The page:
• Cross pollinate ideas and ways of doing things from other businesses in other business sectors. Sometimes very simple tools and approaches from somewhere else can significantly improve a businesses bottom line.
  • Look at the business from a dispassionate but involved perspective and ask questions the business is not asking itself. Examples might include – does your logical short term investment in cost improvements weaken your balance sheet and capacity to respond to x/y or z which are significant risks?  OR What custom built systems are you using which can be supplied via industry standard products or new utility services.
  • Run a structured red team/blue team process to attacking and defending the business from an outside perspective.

 

3/ In the future: utilisation of AI to augment their own capabilities

The reality of artificial intelligence is narrow expertise systems rather than a general intelligence. So we will see artificial intelligence systems that can aid sales people and customer service people but cannot do other things (see Einstein above). We will see narrow artificial intelligence systems that can assist doctors but not do much else. The list goes on.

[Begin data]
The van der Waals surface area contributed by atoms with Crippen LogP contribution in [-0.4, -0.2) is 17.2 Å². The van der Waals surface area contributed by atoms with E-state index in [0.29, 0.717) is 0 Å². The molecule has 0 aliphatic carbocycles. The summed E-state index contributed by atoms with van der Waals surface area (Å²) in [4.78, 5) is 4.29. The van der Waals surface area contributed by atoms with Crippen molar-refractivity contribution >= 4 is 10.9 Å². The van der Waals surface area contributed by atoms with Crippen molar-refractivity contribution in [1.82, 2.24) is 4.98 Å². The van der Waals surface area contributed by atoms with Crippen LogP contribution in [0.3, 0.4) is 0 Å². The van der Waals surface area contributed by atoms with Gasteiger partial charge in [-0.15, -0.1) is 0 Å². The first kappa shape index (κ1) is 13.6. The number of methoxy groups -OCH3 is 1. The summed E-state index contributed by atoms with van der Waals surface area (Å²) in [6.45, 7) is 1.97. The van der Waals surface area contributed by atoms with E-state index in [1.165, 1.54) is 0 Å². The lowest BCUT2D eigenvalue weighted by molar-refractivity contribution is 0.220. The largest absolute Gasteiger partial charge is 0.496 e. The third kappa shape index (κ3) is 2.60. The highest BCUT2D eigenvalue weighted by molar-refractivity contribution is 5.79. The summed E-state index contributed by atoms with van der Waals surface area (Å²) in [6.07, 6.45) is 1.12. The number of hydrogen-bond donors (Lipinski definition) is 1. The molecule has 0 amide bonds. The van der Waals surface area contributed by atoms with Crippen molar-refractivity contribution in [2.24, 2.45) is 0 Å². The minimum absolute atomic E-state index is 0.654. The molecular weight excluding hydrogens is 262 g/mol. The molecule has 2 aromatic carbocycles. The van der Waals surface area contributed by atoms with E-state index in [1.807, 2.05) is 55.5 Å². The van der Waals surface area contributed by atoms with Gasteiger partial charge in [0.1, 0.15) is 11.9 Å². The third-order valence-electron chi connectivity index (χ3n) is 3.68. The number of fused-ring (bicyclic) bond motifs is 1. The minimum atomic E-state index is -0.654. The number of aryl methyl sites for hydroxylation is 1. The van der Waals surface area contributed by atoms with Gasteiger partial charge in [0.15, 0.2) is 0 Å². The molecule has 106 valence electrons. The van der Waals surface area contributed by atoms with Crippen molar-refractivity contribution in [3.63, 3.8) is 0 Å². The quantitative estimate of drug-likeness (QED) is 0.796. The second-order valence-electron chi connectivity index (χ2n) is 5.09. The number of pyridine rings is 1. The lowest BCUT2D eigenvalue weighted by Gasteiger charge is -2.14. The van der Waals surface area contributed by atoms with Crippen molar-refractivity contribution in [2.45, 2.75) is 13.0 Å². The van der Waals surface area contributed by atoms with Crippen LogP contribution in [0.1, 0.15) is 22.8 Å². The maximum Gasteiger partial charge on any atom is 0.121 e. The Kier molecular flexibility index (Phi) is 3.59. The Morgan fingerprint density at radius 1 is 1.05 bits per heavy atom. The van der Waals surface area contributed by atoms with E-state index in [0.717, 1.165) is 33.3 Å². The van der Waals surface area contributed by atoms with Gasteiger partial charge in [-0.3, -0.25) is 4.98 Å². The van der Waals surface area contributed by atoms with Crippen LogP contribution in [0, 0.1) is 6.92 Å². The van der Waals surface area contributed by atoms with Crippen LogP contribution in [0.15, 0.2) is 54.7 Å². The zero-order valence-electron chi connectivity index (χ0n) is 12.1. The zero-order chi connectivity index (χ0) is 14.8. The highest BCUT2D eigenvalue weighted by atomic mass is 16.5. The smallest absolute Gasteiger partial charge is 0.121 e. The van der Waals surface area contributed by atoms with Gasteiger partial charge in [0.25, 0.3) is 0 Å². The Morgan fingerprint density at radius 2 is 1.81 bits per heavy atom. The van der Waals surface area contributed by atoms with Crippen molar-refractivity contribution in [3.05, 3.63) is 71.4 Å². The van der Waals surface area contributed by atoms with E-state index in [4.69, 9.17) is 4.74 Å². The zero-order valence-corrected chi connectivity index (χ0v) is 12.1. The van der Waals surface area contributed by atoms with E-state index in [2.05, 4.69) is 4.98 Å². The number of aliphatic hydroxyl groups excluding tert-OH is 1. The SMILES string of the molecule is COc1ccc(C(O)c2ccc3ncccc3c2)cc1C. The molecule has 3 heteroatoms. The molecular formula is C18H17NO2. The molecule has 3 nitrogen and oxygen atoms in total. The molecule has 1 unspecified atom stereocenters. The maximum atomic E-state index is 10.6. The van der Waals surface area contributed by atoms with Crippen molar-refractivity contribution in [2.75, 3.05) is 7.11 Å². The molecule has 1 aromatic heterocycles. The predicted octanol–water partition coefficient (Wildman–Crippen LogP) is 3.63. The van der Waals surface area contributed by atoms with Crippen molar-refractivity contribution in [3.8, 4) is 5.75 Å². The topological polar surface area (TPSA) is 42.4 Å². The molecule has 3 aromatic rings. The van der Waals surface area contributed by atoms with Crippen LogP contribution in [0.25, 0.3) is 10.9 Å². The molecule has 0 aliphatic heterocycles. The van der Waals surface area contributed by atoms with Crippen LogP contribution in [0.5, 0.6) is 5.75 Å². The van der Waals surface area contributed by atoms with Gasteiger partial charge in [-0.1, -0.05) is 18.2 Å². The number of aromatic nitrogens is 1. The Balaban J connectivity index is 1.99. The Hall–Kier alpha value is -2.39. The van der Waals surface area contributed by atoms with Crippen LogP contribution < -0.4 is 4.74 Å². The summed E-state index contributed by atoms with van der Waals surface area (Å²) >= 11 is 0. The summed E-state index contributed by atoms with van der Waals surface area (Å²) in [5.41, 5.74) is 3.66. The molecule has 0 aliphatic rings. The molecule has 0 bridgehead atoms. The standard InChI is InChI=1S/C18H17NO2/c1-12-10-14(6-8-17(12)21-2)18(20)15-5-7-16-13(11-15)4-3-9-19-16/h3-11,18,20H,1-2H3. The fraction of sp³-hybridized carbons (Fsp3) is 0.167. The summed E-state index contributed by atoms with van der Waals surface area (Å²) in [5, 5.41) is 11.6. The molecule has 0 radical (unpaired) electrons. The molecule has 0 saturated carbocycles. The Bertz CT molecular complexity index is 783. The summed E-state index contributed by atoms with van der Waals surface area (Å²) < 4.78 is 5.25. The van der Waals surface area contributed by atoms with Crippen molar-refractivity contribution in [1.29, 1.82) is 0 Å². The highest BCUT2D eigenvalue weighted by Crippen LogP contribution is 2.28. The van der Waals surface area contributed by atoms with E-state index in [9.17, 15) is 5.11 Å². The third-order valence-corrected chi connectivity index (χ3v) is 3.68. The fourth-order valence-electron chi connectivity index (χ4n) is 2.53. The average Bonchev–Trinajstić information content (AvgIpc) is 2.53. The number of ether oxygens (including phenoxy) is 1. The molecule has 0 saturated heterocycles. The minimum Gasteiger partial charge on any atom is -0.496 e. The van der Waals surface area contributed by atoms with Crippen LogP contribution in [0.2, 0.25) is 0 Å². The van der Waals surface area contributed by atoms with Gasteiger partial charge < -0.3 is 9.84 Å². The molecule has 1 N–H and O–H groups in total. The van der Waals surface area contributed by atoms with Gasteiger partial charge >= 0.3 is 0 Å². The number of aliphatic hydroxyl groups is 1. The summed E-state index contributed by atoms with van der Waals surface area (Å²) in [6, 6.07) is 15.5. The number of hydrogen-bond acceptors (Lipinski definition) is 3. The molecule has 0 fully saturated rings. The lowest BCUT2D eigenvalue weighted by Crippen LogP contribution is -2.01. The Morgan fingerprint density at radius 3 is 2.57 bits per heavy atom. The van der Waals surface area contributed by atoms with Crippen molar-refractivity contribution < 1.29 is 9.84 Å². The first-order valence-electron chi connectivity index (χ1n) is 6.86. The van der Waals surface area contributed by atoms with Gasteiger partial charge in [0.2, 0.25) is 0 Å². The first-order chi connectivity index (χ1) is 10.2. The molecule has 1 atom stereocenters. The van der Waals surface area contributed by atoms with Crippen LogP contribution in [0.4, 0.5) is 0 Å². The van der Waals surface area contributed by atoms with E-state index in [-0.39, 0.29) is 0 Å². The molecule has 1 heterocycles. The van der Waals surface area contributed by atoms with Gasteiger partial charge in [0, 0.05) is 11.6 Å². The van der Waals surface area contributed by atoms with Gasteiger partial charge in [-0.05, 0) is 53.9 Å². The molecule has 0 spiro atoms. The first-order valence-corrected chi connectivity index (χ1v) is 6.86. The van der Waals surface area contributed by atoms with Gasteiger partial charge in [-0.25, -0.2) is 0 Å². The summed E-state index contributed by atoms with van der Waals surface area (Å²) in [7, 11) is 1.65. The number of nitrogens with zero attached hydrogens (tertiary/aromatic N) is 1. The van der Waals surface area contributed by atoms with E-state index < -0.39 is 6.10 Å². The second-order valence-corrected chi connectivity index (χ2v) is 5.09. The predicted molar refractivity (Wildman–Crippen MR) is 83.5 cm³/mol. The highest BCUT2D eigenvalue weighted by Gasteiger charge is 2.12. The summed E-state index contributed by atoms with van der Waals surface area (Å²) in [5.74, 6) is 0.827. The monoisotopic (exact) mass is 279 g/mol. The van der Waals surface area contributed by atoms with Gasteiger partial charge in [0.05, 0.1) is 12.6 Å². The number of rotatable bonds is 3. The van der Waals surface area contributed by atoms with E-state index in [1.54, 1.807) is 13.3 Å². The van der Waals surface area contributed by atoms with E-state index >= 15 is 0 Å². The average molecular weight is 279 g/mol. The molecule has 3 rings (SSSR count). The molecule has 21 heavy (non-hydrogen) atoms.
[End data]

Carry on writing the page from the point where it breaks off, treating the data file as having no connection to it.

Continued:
The modern approach to artificial intelligence systems is basically on of machine learning which requires large training data sets and a large market to justify to expenditure on development and training. Therefore we will see AI systems developing in markets where there are either a lot of customers, or high margin customers, or both. Given how many accounting practices there are around the world the accountancy business is one that is ripe for such a development.

Veterinary Schools as a Platform (VSaaP)

Late last year we worked with the Australian Veterinary Board Council and the Deans of all the Veterinary Schools in Australia and New Zealand looking at what the future of veterinary education and regulation might look like in 2031.  The date was chosen to be the time when a 12 year old just starting secondary school now would be a graduate of 2-3 years standing. We looked at a whole range of issues including availability of smart phone based diagnostic kits for pet owners, artificial intelligence systems for diagnosis, urban densification and its effects on pet ownership, veterinary practice corporatisation, international trade requirements, and the need for wide or narrow scope veterinary degrees.